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Sanchari Bhattacharya meets photographer Aparna Jayakumar who's put the spotlight on one of Mumbai's beloved communities with her ongoing exhibition
Well-oiled men with glistening muscles, an audience ranging from eight to 80 in rapt attention, an engrossed man with a camera slung around his neck and a judge peeping from behind a foggy window.
These and other images tell you the unusual but interesting narrative of a little-known event in Mumbai: the Annual Zoroastrian Bodybuilding Championship, which faithfully yet quietly provides a platform for the young men of the community to display their might.
"There was a lot of action there," says photographer Aparna Jayakumar, 26, who has captured some striking on-stage heroics and candid backstage moments with her camera.
Her photographs are on display at the Kala Ghoda cafe in south Mumbai, and the exhibition is aptly titled 'Flex Feroze!'
It is hard to match the men with rippling muscles and unbridled energy to a community that is probably best known for its dwindling numbers and piquant mannerisms.
"We normally think of the Parsi community in terms of dwindling numbers. But body-building is such a symbol of male virility, strength, it seemed very ironic," says Jayakumar.
She talks about how, when she visited the participants backstage, she was surprised by their level of enthusiasm at being photographed.
"Many of them wanted me to take their picture. They even shared their email ids so that I could send them the photographs," says an amused Jayakumar.
As for the audience and judges of the normally reclusive community, they were far from being offended or even disturbed at being photographed.
"They didn't even notice me. They were far too absorbed in the show," says Jayakumar.
Pointing to the photograph of a woman with thick-rimmed glasses who sits apparently transfixed among the audience, she muses, "Look at this lady, for example. I thought to myself -- What is she doing here? What has she come to such a show for? What does it mean to someone like her?"
Jayakumar points to another photograph, where an elderly woman is being escorted down the stairs by a young man at the venue.
"She was not really interested in what was going on. She was playing cards all the time. But when she was coming down the stairs, these participants made way for her," she explained.
The piece de resistance; the photograph that stands out, is a young man watching an elderly man with grey hair hanging upside down from a bar.
"That is Adi Patel. He is 72 years old, and he is the opening act for the championship," informs Jayakumar.
"I wanted the photographs to have a sense of humour, for each one of them to tell a story, weave a narrative through them," she adds.
Jayakumar was surprised at the amount of interest her exhibition has generated about the championship. Very few people outside (and even within) the community knew about the annual event, which is currently in its ninth year.
"One of my friends had read about it in a Parsi newspaper. I thought it might be interesting, so I decided to drop in with my camera," she says.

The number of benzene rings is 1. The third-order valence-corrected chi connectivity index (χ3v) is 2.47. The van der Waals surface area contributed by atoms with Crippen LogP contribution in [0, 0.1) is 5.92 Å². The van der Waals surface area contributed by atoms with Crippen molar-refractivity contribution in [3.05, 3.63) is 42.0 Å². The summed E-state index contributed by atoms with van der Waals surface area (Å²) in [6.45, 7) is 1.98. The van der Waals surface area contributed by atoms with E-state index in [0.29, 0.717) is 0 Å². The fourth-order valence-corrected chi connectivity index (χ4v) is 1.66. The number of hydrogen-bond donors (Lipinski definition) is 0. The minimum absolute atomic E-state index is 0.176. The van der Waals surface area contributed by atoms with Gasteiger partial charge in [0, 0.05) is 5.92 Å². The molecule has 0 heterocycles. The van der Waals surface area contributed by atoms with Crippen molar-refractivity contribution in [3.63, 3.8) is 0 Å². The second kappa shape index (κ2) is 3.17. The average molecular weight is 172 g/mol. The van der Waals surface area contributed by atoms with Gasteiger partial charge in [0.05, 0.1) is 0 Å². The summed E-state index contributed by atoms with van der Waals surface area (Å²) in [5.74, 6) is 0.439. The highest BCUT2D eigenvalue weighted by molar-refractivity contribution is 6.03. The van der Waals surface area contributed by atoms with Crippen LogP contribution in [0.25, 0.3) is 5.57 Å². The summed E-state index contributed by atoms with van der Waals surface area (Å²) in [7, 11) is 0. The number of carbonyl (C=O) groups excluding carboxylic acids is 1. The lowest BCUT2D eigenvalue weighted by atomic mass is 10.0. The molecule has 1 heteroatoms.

This is not Jayakumar's first brush with the Zoroastrian community. The copywriter-turned-photographer also did the publicity stills for Sooni Taraporevala's directorial venture Little Zizou -- a fond look at the highly talented and tiny community.
Jayakumar then went on to work on Vishal Bharadwaj's Kaminey.
"There are so many people doing so much good work out there. People who do good work should get recognised," she says.
But the photographer rues, "Such people just have no avenues or outlets to showcase their work. There should be a space for other kinds of work. But Bollywood dwarfs everything here.".
She points out, "If a top Bollywood actor was one of the participants in this event, thousands of people would turn up and watch it. Otherwise, not too many people care."
On why she decided to hold the exhibition at a cafe rather than the more conventional gallery, Jayakumar says, "These are light-hearted, fun photos. I wanted to put them up in a space where different kinds of people hang out, where they can look at the photographs and form their own opinions or interpretations."
Farhad Bomanjee, the owner of the cafe, is a Parsi and a photographer to boot, she points out.
Jayakumar's next project promises to be an equally interesting one. She is documenting the last days of the Premier Padmini taxis, the yellow and black vehicles which will be phased off Mumbai's streets soon. It is another subject that the young photographer feels strongly about.
"They have been asked to give up their Fiat taxis. They have been given almost no time or money to do that. There is bound to be a sense of frustration in them," Jayakumar says, defending the much-maligned taxi drivers of the metropolis.
"It is a project very close to my heart. I want to document the colourful nature of these cabs, the lights, the poles (inside some cabs). It is a way of saying goodbye to these Padminis, which for me are a symbol of the city," she says.
She admits that it is neither glamorous nor easy being a freelance photographer. "It is hard to be taken seriously sometimes. Some people don't understand what I do. They ask, 'so what do you do, you just take pictures the whole day'," says a bemused Jayakumar.
"There is little tolerance for anything that deviates from the norm," she points out, and adds wistfully, "I wish that would change."
'Flex Feroze!' is on till September 21 at the Kala Ghoda cafe, 10 Ropewalk Lane, Fort, Mumbai